Across the Horn of Africa, on the southern shore of the Red Sea, internal tension has also increased following the January 2 signing of a preliminary agreement between Ethiopia, the world’s most populous landlocked country, and Somaliland, a self-proclaimed republic northwest of Somalia, from which the former gained de facto independence in 1991. Since then, this territory has remained stable, but it has not been recognized internationally.

Pending ratification, the agreement grants Ethiopia an outlet and commercial and military access to the strategic Gulf of Aden, which connects to the Red Sea through the Bab el Mandeb strait, through the territory of Somaliland, in exchange for recognizing its independence. This commitment has triggered tensions between Ethiopia and Somalia; the federal government of the latter has branded the pact unauthorized, null and void and an act of aggression to which it reserves the right to respond. The Somali government, which is currently engaged in a war against the Al Qaeda-affiliated Al Shabab insurgency, has announced the withdrawal of its ambassador to Ethiopia.

Egypt and Eritrea have also criticized the agreement. The two countries have strained relations with Ethiopia and are wary of its ambitions in the Red Sea. Djibouti, whose ports now channel more than 95% of Ethiopia’s imports and exports in return for lucrative fees, has demanded respect for Somalia’s sovereignty, as have the United States, the European Union and the Arab League. Ethiopia lost access to the coastline after Eritrea’s secession in 1993 following its war of independence.

“Countries in the region have begun to align around this crisis, with Somalia calling for support from Egypt and Eritrea. Given the history of proxy wars in the Horn of Africa, there is a considerable chance of this conflict spilling over into a regional confrontation,” says Samira Gaid, a regional analyst at the Balqiis consultancy in Mogadishu, the Somali capital.

The war in Sudan

The proliferation of regional crises also includes neighboring Sudan, which has been engulfed in a war between the regular army and the paramilitary Rapid Support Forces since April. After taking control of almost all of western Darfur and the capital Khartoum, the paramilitaries seized a key province in the center of the country in December, putting them in an advantageous position to decide whether to push eastward toward the coast.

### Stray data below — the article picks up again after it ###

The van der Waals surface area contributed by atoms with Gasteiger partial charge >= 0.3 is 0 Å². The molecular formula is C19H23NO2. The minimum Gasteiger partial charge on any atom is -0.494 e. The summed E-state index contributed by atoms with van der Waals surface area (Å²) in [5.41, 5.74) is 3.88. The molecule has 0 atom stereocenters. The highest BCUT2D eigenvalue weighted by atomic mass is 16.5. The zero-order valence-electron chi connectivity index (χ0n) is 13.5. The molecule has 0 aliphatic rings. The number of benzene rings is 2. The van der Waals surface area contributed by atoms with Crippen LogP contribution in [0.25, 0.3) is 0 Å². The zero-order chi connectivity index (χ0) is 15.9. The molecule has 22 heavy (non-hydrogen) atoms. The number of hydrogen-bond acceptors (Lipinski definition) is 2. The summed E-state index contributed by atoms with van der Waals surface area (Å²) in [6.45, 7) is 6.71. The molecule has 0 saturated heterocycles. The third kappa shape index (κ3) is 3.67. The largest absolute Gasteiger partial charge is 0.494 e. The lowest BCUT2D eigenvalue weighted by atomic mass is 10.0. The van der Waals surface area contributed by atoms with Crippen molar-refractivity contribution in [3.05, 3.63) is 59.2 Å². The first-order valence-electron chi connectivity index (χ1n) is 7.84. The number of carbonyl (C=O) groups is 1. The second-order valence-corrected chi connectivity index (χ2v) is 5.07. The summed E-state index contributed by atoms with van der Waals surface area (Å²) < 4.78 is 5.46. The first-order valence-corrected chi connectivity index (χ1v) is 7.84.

If they choose to move in that direction, given the large mobilization of armed groups and civilians fearful of paramilitaries, many fear that the conflict could degenerate into a more atomized all-out war, risking Sudan turning into a failed state. The most cautious estimates already put the death toll at 12,000 at least, and the country is experiencing the world’s worst displacement crisis, with over 7 million people displaced.

In recent weeks, paramilitary commander Mohamed Hamdan Dagalo has embarked on an unusual diplomatic tour, during which he has met with heads of state and government in Uganda, Djibouti, Ethiopia, Kenya, South Africa and Rwanda. Many suspect the trip was sponsored by the United Arab Emirates.

“I don’t think there’s anything in the Horn of Africa that can’t be managed through diplomatic channels, but the problem is that no one is doing it,” notes Cameron Hudson, an expert on Africa at the Center for Strategic and International Studies. “There is a lot of room for diplomacy, but there is no diplomacy in the region,” he observes.